Finally, Roe v. Wade may make it easier for young adults to call themselves pro-life. As long as there’s no chance that abortions will be outlawed, and only popular restrictions like parental notification can be enacted, pro-lifers don’t need to confront the hard facts of forcing women to bear unwanted children. When abortion is legal, the horror stories are almost all on one side. That won’t be true if Roe is ever overturned. Today, pro-lifers can focus on “helping women make the choice for life,” and on a lot of other (necessary and wonderful) actions that make people feel fluffy about themselves. If South Dakota, say, ever outlaws abortion, jailing doctors and perhaps fining or even jailing pregnant women, I would expect the percentage of people who tell pollsters they’re pro-life to plummet. What Conor cleverly called “the sonogram generation” has never had to face the possibility of life after illegal abortion.

‘The First Civil Union I Ever Went To’

The rising generation’s shift on gay marriage is often presented as if its explanation is obvious: Young adults today grew up knowing gay people. A 2004 poll by the Gay, Lesbian and Straight Education Network found that 72 percent of high school students know someone who is gay or lesbian. Chris Pagliarella, a Yale undergraduate, told me, “The first civil union I ever went to was my grandmother’s two neighbors. They’ve always taken care of my grandmother. They’re both doctors. And that struck me as entirely my ideal commitment: both completely dedicated to each other and the community.”

But young adults embrace gay marriage not solely because of their beliefs about gay couples, but because of their beliefs about marriage. They typically view marriage as the capstone on their accomplishments, to be attempted only once they’ve crossed off all the other major items on life’s to-do list. A friend of mine, who got engaged right after graduating from college, said he’d had to make a mental shift: He wasn’t missing out on the twenty-something years of drifting and experimenting and “living a little,” but was instead getting an early start on his real life, married life.

The biggest change in our understanding of marriage might be called “the Great Unweaving.” A whole host of concepts that used to converge in marriage have now been unlinked: sex, commitment, cohabitation, procreation, and child-rearing now appear mix-and-match rather than bundled. In the 2000-2005 school terms, researchers replicated a 1940 study of students’ attitudes toward premarital sex and deliberate childlessness. The contemporary students were more accepting of premarital sex, and vastly more accepting of voluntary childlessness, than their World War II-era predecessors. Young adults are familiar with commitment outside of marriage, and when they discuss marriage they talk almost exclusively in terms of a couple, childless and isolated from the extended family.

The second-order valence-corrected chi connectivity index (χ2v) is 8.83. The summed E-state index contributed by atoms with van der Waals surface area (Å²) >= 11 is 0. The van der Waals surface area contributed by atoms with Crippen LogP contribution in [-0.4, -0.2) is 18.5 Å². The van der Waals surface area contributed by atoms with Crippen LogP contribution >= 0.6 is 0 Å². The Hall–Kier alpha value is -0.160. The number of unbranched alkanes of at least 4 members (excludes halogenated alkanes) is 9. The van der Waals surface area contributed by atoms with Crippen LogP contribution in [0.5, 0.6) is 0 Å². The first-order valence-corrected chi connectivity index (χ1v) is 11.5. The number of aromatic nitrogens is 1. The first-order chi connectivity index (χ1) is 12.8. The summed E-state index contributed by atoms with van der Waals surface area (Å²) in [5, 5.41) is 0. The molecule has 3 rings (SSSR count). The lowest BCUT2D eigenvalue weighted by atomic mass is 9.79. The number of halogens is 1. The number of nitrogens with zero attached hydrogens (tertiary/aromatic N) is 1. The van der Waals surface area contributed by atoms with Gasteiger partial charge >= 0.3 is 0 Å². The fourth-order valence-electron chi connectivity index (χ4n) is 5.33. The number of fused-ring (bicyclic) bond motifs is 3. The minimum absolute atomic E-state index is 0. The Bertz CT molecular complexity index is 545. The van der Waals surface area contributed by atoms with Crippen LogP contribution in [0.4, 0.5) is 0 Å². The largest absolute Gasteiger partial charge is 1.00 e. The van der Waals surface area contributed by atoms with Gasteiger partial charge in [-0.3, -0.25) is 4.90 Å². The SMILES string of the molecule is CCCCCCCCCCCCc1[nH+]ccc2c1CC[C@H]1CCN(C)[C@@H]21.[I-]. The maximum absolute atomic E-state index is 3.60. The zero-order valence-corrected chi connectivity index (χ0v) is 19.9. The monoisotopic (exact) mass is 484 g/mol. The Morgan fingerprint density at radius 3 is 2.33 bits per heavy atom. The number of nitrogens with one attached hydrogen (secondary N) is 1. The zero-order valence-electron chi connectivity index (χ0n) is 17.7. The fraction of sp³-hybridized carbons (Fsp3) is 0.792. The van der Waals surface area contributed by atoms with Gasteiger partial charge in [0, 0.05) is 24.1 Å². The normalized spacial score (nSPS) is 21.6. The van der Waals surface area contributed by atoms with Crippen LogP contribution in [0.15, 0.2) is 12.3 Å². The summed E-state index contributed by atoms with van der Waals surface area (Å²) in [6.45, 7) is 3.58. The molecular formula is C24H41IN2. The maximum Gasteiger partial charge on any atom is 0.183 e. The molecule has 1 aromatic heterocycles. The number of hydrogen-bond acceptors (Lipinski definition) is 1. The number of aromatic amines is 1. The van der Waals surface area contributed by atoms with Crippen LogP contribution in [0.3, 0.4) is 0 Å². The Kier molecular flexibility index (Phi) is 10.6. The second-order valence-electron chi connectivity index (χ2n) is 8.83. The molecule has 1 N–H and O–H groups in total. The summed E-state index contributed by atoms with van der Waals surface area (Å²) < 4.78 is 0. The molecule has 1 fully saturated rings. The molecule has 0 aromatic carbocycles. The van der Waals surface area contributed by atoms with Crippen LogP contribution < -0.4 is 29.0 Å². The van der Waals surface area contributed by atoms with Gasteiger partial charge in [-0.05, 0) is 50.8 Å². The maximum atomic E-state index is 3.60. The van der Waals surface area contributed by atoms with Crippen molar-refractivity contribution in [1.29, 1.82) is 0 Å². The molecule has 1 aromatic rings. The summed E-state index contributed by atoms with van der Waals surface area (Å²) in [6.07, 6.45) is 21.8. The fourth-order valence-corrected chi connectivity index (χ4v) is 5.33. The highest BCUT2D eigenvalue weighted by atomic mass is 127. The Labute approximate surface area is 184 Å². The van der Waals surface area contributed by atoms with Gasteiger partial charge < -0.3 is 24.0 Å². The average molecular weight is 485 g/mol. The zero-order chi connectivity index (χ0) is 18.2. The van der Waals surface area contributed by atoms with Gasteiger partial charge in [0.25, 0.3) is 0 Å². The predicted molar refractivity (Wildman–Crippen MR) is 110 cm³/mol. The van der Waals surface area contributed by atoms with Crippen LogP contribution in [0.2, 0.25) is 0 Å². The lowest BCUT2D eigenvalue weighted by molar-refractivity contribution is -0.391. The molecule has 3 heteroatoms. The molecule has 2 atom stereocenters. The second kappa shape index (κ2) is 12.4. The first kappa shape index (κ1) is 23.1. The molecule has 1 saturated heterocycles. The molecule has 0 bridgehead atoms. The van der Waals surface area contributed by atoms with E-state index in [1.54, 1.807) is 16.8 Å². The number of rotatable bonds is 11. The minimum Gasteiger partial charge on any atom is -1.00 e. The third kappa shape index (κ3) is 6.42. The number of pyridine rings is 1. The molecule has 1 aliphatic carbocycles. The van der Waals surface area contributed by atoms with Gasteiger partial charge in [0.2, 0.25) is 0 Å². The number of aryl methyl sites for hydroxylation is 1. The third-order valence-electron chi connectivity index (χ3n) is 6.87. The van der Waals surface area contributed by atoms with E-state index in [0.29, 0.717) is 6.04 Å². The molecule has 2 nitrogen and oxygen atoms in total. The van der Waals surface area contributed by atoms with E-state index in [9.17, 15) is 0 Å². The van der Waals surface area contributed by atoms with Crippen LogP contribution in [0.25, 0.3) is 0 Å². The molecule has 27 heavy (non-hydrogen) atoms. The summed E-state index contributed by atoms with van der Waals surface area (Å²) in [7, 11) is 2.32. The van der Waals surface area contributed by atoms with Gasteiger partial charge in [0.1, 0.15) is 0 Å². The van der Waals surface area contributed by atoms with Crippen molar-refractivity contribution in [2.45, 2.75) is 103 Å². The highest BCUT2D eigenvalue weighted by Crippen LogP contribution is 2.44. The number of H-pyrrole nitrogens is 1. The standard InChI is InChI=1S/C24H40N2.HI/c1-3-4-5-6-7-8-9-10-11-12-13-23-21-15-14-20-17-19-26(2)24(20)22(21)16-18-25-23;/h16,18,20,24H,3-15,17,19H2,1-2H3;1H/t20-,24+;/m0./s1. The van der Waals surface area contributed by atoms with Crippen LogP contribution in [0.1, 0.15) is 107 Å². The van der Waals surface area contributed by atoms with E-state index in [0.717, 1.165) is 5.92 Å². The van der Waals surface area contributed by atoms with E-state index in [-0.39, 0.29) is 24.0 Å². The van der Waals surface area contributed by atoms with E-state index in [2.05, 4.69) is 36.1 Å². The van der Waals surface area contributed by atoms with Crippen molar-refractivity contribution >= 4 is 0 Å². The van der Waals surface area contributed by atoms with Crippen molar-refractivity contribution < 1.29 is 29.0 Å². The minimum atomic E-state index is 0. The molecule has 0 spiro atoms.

The notion of marriage as a haven for procreation, a promise to tie the child to her biological father and to keep him from dividing his energies between many families, rarely occurs to them when they discuss marriage. The exceptions, which have always been with us — some women raise their children alone, some couples adopt or remain childless — are now viewed as undermining the rule, making it impossible for young adults to view the biological family as a norm or ideal.

There is one typical exception to young adults’ Chinese-menu approach to relationships: sexual exclusivity. Both gay and straight college students seem to view “open relationships” as suspect. These are typically the only kind of relationships young adults will even tentatively pass judgment on. Although they hedge with reflexively tolerant clauses like “I don’t think it’s my business,” their typical attitude is strongly negative. (That updating-the-1940s study similarly found that today’s students were more negative toward extramarital sex than their predecessors.)

I’m not certain how long this vestigial traditionalism will last. Polygamy gets terrible press, but rebrand it as polyamory — egalitarian, excruciatingly ethical — and the media changes tune. The weblog Poly in the Media argues that polyamorists are “winning the race to define ourselves,” citing a score of positive mainstream media stories. Moreover, while the gay students I’ve spoken with were as adamant about sexual exclusivity as their heterosexual cohorts, a January New York Times story suggests that age and experience may complicate their purity: “A study to be released next month is offering a rare glimpse inside gay relationships and reveals that monogamy is not a central feature for many.” If knowing happy and productive gay couples led young adults to support gay marriage, will knowing people in happy and productive “open relationships” lead them to unweave yet another thread?

Meanwhile, the legal and sacramental aspects of marriage, which were once mutually reinforcing, are now viewed as conflicting. Michele summarizes a common view: “Any marriage that the government gets involved in should be called a civil union, because marriage is a religious term, a religious sacrament. It never should have been co-opted by the government. The government calling something marriage is like the government standing on the corner handing out saltines and saying that’s communion!” This is why most young adults I speak with think it would be fine — maybe even best — if government stopped recognizing marriage entirely. They often view this solution as “impractical,” but rational and fair.